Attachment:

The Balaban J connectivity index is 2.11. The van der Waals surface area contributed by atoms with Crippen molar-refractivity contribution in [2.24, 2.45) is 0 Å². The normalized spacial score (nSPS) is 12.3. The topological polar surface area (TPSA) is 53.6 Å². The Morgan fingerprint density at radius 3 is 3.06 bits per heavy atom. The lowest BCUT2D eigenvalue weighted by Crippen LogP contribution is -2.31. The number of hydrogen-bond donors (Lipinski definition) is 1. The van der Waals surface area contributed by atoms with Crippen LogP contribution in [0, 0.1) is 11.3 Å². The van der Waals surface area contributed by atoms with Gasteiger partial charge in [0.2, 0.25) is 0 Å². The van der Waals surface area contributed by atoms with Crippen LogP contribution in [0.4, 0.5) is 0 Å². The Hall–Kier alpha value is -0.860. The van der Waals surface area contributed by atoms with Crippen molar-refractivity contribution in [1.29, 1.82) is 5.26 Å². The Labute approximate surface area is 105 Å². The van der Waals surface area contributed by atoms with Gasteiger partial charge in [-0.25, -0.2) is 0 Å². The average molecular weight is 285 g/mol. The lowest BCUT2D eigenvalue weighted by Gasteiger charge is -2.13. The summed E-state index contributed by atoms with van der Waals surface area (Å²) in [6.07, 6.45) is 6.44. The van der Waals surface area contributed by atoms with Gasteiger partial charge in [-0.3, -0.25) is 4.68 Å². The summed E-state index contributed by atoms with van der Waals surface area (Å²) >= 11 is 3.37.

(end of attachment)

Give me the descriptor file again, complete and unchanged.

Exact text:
The Balaban J connectivity index is 2.11. The van der Waals surface area contributed by atoms with Crippen molar-refractivity contribution in [2.24, 2.45) is 0 Å². The normalized spacial score (nSPS) is 12.3. The topological polar surface area (TPSA) is 53.6 Å². The Morgan fingerprint density at radius 3 is 3.06 bits per heavy atom. The lowest BCUT2D eigenvalue weighted by Crippen LogP contribution is -2.31. The number of hydrogen-bond donors (Lipinski definition) is 1. The van der Waals surface area contributed by atoms with Crippen LogP contribution in [0, 0.1) is 11.3 Å². The van der Waals surface area contributed by atoms with Gasteiger partial charge in [0.2, 0.25) is 0 Å². The van der Waals surface area contributed by atoms with Crippen LogP contribution in [0.4, 0.5) is 0 Å². The Hall–Kier alpha value is -0.860. The van der Waals surface area contributed by atoms with Crippen molar-refractivity contribution in [1.29, 1.82) is 5.26 Å². The Labute approximate surface area is 105 Å². The van der Waals surface area contributed by atoms with Gasteiger partial charge in [-0.25, -0.2) is 0 Å². The average molecular weight is 285 g/mol. The lowest BCUT2D eigenvalue weighted by Gasteiger charge is -2.13. The summed E-state index contributed by atoms with van der Waals surface area (Å²) in [6.07, 6.45) is 6.44. The van der Waals surface area contributed by atoms with Gasteiger partial charge in [-0.3, -0.25) is 4.68 Å². The summed E-state index contributed by atoms with van der Waals surface area (Å²) >= 11 is 3.37.